Walter Littlemoon, a member of the Oglala Sioux Tribe and his wife, Jane Ridgway, described the impact federal Indian policies have had on his life and family history in his memoir, “They Call Me Uncivilized, The Memoir of an Everyday Lakota Man from Wounded Knee.” The couple will share their experiences in a lecture at 6 p.m. Nov. 4 in Eddy Room 10 on the Colorado State University campus.
The event is free and open to the public with a discussion immediately following the presentation.
The book reflects Littlemoon’s experiences of living through sanctioned prejudice and institutionalization. He offers a rare view into the cruelty inflicted on generations of Native American children through the implementation of U.S. government boarding schools, which resulted in a muted truth which some call Soul Wound.
Littlemoon brings to light a little known aspect of American history and his memoir has been described as bringing a flesh and blood perspective to the abstractions that are federal policies.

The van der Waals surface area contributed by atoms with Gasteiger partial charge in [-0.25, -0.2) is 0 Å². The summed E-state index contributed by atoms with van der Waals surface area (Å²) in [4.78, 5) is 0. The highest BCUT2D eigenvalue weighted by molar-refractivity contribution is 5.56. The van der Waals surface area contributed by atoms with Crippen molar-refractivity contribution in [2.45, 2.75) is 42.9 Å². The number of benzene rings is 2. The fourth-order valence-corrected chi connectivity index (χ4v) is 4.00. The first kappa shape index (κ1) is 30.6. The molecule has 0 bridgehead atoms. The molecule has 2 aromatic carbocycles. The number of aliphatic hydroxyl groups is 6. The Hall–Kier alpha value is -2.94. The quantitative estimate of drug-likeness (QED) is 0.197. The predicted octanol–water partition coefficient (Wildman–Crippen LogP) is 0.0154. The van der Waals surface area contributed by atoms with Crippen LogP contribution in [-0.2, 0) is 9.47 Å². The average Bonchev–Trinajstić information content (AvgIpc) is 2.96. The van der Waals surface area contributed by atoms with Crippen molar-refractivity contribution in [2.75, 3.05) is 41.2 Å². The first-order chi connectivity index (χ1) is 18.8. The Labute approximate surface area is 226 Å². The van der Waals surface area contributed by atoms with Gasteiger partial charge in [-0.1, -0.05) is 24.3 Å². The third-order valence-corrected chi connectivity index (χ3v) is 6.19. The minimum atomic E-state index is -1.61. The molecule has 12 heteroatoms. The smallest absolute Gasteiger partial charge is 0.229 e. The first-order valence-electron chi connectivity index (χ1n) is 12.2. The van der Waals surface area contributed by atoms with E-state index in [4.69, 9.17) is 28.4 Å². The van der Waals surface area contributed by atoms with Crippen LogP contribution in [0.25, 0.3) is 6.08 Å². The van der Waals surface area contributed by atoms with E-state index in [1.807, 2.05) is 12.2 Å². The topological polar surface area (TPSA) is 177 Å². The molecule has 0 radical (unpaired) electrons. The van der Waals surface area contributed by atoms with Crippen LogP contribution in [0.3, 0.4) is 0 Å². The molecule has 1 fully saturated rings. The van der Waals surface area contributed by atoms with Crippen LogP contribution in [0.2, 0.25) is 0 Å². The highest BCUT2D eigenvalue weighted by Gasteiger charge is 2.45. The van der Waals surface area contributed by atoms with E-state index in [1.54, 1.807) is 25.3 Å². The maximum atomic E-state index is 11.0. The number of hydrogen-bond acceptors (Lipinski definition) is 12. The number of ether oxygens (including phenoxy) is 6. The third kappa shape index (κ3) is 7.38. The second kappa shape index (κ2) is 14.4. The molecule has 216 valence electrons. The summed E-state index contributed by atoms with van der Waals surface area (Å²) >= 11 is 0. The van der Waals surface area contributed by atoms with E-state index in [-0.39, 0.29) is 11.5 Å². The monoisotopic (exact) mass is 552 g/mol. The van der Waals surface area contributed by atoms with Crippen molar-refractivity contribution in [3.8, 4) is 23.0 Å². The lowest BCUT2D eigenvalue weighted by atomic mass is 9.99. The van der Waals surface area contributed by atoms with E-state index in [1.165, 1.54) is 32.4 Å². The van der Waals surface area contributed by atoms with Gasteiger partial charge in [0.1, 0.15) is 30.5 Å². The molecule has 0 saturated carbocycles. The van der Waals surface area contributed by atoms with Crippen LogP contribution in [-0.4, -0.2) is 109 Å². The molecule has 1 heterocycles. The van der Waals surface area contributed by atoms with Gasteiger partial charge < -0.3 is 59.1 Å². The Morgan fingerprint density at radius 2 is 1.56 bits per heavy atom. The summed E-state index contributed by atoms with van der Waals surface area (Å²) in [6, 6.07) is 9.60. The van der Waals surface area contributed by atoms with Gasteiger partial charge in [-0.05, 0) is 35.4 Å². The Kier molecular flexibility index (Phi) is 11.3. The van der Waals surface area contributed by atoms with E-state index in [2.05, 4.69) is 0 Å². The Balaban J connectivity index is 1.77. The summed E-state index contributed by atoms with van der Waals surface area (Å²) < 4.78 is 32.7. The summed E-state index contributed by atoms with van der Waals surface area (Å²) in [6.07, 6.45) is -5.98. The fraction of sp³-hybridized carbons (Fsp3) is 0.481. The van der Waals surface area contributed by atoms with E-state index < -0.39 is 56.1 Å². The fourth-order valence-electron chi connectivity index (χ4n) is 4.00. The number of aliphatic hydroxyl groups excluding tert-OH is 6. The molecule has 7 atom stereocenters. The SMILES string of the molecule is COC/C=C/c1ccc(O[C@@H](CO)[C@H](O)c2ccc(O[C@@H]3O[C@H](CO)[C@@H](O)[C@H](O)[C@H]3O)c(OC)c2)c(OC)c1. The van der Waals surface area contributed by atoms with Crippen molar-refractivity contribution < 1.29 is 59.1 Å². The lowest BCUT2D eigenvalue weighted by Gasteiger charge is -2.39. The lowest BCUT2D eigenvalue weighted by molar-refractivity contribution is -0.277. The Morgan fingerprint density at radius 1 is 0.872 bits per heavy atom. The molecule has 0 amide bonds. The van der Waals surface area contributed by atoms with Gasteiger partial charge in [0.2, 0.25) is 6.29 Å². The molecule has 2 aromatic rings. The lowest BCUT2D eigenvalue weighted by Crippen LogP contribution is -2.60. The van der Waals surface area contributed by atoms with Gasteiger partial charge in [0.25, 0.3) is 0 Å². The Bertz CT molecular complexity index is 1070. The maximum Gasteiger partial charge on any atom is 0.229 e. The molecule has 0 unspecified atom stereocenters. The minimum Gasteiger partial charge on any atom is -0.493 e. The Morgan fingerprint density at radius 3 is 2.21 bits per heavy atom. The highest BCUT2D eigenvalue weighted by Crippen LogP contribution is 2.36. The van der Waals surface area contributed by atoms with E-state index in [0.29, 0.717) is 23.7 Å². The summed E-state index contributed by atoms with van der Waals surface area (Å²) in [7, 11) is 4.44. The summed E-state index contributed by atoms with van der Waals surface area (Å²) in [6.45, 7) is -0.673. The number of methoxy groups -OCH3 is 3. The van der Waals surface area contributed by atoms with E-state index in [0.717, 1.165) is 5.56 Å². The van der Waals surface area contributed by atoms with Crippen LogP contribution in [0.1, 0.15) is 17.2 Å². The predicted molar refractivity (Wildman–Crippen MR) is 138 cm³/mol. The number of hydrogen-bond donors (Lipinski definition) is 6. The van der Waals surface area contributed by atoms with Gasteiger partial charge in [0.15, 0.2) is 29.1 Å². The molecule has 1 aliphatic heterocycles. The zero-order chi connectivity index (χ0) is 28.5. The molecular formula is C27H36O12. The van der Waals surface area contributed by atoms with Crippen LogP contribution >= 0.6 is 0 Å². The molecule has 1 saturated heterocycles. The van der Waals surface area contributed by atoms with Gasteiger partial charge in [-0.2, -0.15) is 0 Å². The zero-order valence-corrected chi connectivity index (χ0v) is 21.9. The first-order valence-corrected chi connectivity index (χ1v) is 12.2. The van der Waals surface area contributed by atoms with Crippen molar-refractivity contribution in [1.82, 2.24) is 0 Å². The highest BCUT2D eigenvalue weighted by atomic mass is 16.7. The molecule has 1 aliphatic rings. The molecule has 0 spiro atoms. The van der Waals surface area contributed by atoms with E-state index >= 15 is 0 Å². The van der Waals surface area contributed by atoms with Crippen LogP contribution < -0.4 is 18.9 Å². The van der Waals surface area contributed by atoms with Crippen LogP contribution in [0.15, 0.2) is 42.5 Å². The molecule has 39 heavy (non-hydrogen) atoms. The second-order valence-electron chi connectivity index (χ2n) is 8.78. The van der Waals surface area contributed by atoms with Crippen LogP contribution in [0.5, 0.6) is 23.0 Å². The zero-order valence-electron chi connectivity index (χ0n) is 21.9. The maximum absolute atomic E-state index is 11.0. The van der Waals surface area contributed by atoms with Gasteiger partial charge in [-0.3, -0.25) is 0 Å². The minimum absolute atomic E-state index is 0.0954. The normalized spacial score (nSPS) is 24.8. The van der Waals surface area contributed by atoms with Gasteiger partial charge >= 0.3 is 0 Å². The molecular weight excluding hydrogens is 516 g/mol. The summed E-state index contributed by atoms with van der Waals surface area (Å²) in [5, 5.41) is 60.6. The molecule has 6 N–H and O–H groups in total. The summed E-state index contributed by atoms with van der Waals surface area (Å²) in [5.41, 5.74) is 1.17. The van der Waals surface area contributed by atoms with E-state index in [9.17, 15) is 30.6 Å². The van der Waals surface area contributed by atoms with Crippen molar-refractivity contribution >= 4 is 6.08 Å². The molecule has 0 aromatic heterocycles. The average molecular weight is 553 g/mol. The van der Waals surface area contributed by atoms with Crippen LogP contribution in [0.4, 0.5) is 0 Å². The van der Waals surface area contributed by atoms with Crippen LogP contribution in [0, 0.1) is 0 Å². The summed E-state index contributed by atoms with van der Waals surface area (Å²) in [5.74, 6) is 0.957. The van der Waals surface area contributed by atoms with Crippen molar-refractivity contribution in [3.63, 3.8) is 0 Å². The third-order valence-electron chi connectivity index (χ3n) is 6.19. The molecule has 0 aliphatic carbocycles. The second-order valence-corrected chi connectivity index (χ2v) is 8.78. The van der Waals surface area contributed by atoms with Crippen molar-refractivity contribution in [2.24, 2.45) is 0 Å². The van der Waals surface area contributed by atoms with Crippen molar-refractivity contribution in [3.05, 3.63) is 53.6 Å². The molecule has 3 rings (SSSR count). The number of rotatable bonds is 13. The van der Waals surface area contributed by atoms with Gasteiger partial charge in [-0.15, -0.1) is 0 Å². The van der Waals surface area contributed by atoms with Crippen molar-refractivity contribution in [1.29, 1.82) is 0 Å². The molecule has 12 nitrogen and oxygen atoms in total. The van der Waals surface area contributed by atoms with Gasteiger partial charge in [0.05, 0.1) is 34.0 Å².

It is well known that in the centuries since Europeans came to the “New World”, tribal life was disrupted and largely destroyed in very tangible ways, through war and expropriation of territory. However, not many people know about the subtle, psychological ways in which Indian culture was subverted and how people suffered as a result.
A short documentary trailer called “Something’s Moving” featuring the voices of many other Native American boarding school survivors will be presented as part of the lecture.
The presentation is sponsored by CSU’s Department of Anthropology.
“They Called Me Uncivilized” is published by iUniverse, Inc. and is available at local bookstores.